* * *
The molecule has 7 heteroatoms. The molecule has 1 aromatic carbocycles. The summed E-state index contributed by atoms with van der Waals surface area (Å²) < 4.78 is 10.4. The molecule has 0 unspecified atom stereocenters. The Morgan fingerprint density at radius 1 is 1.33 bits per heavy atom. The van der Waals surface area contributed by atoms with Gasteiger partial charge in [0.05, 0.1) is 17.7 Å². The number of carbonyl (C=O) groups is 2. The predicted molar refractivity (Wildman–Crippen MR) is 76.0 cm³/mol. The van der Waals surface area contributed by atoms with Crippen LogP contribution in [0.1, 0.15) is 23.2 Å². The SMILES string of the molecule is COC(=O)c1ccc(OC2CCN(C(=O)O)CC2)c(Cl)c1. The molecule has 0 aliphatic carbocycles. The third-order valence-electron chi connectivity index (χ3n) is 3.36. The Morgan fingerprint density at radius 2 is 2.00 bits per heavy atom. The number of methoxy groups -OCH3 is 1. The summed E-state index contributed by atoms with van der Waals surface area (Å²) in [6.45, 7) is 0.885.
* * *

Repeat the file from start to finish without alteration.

The molecule has 7 heteroatoms. The molecule has 1 aromatic carbocycles. The summed E-state index contributed by atoms with van der Waals surface area (Å²) < 4.78 is 10.4. The molecule has 0 unspecified atom stereocenters. The Morgan fingerprint density at radius 1 is 1.33 bits per heavy atom. The van der Waals surface area contributed by atoms with Gasteiger partial charge in [0.05, 0.1) is 17.7 Å². The number of carbonyl (C=O) groups is 2. The predicted molar refractivity (Wildman–Crippen MR) is 76.0 cm³/mol. The van der Waals surface area contributed by atoms with Crippen LogP contribution in [0.1, 0.15) is 23.2 Å². The SMILES string of the molecule is COC(=O)c1ccc(OC2CCN(C(=O)O)CC2)c(Cl)c1. The molecule has 0 aliphatic carbocycles. The third-order valence-electron chi connectivity index (χ3n) is 3.36. The Morgan fingerprint density at radius 2 is 2.00 bits per heavy atom. The number of methoxy groups -OCH3 is 1. The summed E-state index contributed by atoms with van der Waals surface area (Å²) in [6.45, 7) is 0.885.